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Voyager

A dark, mesmerizing thriller that skillfully blurs the boundaries of reality.
5/5

Review

In Pablo Pagán’s short thriller ‘Voyager’, we are dropped into a gripping mystery right from the opening scene: the death of our protagonist, Camila (Ana Barja). Produced by Frederik Ehrhardt, and set against the moody backdrop of moon-lit Barcelona, the film unravels with a dark, suspenseful intensity that grips the viewer from throughout.

Camila, a socially reserved young woman juggling multiple jobs, stumbles upon some mysterious pills while cleaning up after a party in a shipping container. This discovery catapults her into a surreal, dimension-like experience where the lines between reality and the supernatural blur. The film’s brilliance lies in its ability to keep the audience guessing: Is Camila a ghost? What is real? Who is she? These questions swirl as we watch Camila navigate this otherworldly social scene, finally interacting with the people she once shied away from.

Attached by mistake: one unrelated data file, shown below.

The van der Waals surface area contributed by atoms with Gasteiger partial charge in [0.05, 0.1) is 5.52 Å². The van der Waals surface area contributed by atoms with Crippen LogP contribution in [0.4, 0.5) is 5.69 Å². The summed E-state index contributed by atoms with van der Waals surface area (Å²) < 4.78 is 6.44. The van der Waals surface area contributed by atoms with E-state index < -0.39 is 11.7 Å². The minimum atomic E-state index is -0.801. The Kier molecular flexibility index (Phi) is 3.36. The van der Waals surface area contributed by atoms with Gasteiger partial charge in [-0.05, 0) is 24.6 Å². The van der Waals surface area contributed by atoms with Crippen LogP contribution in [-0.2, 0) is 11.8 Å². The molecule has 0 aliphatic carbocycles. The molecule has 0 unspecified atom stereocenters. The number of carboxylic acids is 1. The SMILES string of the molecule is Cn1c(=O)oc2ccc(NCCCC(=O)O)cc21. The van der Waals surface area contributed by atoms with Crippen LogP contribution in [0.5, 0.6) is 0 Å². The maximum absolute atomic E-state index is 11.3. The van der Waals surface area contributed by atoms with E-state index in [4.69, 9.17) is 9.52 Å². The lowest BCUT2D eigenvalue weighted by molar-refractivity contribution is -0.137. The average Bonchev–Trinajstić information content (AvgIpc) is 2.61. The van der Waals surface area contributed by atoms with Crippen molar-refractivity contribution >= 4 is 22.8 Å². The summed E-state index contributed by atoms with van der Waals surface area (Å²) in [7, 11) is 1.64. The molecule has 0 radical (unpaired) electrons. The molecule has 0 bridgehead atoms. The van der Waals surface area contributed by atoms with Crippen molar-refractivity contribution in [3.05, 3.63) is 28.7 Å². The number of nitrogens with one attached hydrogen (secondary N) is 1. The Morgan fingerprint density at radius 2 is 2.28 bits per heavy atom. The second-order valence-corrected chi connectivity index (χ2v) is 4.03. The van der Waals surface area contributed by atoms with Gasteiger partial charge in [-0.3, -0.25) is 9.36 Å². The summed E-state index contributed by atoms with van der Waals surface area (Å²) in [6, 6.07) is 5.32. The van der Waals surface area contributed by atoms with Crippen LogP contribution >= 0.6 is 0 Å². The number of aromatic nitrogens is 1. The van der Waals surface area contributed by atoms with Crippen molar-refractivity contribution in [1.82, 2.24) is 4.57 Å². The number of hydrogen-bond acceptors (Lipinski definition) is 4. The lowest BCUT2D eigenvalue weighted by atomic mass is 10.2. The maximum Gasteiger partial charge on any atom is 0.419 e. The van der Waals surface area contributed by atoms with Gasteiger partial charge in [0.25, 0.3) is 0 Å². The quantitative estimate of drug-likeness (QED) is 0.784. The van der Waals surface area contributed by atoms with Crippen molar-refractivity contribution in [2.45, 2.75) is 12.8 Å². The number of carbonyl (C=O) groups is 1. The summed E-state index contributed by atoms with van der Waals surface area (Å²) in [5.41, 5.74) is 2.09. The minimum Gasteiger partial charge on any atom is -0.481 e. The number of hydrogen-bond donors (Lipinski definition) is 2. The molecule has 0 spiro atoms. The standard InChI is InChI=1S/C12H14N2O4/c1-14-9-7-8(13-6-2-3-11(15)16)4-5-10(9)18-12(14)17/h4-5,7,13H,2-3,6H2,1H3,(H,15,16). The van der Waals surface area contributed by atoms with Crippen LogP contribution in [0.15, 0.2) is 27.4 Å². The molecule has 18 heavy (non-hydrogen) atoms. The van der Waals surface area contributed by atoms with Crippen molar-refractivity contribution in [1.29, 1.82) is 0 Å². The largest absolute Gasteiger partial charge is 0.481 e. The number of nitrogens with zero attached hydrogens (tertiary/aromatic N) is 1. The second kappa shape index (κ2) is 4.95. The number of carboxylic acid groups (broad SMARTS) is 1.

Ana Barja delivers a stellar performance, embodying Camila’s quiet desperation with skill. The film’s atmosphere is chilling, its tension palpable, thanks in no small part to Martí Cirera’s praiseworthy cinematography. The predominantly nighttime setting, beautifully framed and lit, adds a layer of cinematic sophistication that elevates the entire experience.

‘Voyager’ is a psychological exploration wrapped in mystery. The writing is sharp, the dialogue sparse but impactful, and the pacing relentless. Pagán has crafted a film that is as intellectually stimulating as it is visually arresting. ‘Voyager’ is a thrilling enigma, a dark tale that shouldn’t be missed.

Voyager Short Film

Specifications

Runtime: 20 min
Genre: ,
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